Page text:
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Among Muslims: Meetings at the Frontiers of Pakistan [Paperback]

Kathleen Jamie
4.8 out of 5 stars  See all reviews (8 customer reviews)
Price: £6.99 & FREE Delivery in the UK on orders over £10. Details
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Book Description

30 May 2002
Among Muslims is the account of Kathleen Jamie's time travelling alone and living among the Shia and Ismaeli Muslims in the Northern Areas - the part of the former state of Kashmir now administered by Pakistan and one of the most volatile borderlands in the world. Yet there was much that seemed oddly familiar: staying with women in Purdah reminded Jamie of her own family past; the intense religious ceremonies brought back memories of Orangemen marching through Glasgow. This is a superbly written, entertaining and important book: a narrative of people and local life, that crosses Western and Islamic cultures. Originally published as The Golden Peak, Jamie returned to Pakistan to write an Afterword and Preface for this new edition.

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Product details

  • Paperback: 224 pages
  • Publisher: Sort Of Books; New Ed edition (30 May 2002)
  • Language: English
  • ISBN-10: 0953522776
  • ISBN-13: 978-0953522774
  • Product Dimensions: 19.2 x 12.8 x 2.2 cm
  • Average Customer Review: 4.8 out of 5 stars  See all reviews (8 customer reviews)
  • Amazon Bestsellers Rank: 216,389 in Books (See Top 100 in Books)

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Product Description


" . . . a wonderfully sensual study of the land and its people which feels more topical than timeless." -- Observer 16th June 2002

"A better emissary to the Karakoram could not be imagined. She displays a deep warmth unemcumbered by illusion." -- Scotland on Sunday 19th May 2002

"The power of her prose is spare but magical . . . this should be required reading." (Daily Telegraph) -- Daily Telegraph 18th May 2002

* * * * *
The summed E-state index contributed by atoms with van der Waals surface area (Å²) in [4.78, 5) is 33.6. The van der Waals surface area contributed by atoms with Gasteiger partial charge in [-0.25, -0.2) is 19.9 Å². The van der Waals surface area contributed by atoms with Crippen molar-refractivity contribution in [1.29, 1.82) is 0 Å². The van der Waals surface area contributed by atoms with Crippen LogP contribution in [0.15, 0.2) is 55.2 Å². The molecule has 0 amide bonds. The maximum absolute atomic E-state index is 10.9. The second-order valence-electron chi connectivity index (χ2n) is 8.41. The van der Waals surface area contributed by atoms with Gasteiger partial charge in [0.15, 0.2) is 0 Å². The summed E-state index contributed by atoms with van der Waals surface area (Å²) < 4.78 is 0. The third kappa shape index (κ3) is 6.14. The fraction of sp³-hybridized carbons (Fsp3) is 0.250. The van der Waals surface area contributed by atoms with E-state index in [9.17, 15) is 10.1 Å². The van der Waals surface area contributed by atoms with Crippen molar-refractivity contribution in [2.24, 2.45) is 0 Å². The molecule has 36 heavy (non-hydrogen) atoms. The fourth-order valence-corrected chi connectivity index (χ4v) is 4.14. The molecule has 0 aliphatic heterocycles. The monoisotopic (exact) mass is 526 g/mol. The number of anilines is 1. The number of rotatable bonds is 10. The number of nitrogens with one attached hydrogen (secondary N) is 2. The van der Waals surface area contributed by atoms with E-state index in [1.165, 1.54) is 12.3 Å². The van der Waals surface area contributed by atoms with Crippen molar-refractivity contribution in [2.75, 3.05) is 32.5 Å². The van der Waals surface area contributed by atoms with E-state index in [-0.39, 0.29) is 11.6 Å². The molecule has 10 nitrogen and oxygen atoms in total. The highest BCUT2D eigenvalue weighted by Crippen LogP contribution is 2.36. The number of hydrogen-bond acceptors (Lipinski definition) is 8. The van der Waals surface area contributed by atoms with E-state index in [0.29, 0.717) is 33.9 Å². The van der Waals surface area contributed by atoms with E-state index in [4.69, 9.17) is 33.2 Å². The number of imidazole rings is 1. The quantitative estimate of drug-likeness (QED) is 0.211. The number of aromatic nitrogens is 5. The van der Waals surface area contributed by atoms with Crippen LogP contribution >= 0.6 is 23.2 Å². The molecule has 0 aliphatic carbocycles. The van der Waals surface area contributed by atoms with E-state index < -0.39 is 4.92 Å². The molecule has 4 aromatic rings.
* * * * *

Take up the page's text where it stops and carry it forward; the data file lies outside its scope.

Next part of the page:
"This eloquent tale with its plea for understanding and tolerance couldn't have been better timed." -- Sunday Times. Book of the Week 9th June 2002

About the Author

Kathleen Jamie studied philosophy at Edinburgh University. She won an Eric Gregory Award at nineteen and has published four volumes of poetry.

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Customer Reviews

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Most Helpful Customer Reviews
25 of 25 people found the following review helpful
5.0 out of 5 stars Lyrical, sparse and more relevant than ever 26 Aug 2002
By A Customer
Most of Among Muslims was first published nearly 10 years ago as an account of Jamie's time travelling in the northern areas of Pakistan. Following the events of Septemeber 11 she has revisted some of the places and people from her first travels.
The book opens with the story of some Pakistani men visiting the small Fife town where she lives on a peace walk. I found the description of the men and their mission extremely moving. In all of the book the writing is wonderful, as you would expect from a poet - Jamie does not overload with detail yet conjures up the sights and sounds (and feelings, smells, bumpiness etc) with ease. But this is not simply a travelogue. As the last section in particular illustrates, it poses questions about the nature of freedom (and in particular, the freedom of women), society, tourism and its impact and the future development of such regions. The contrast of the treatment that Jamie (mostly) received in Pakistan compared with the reaction of her small town to the peace march is also startling.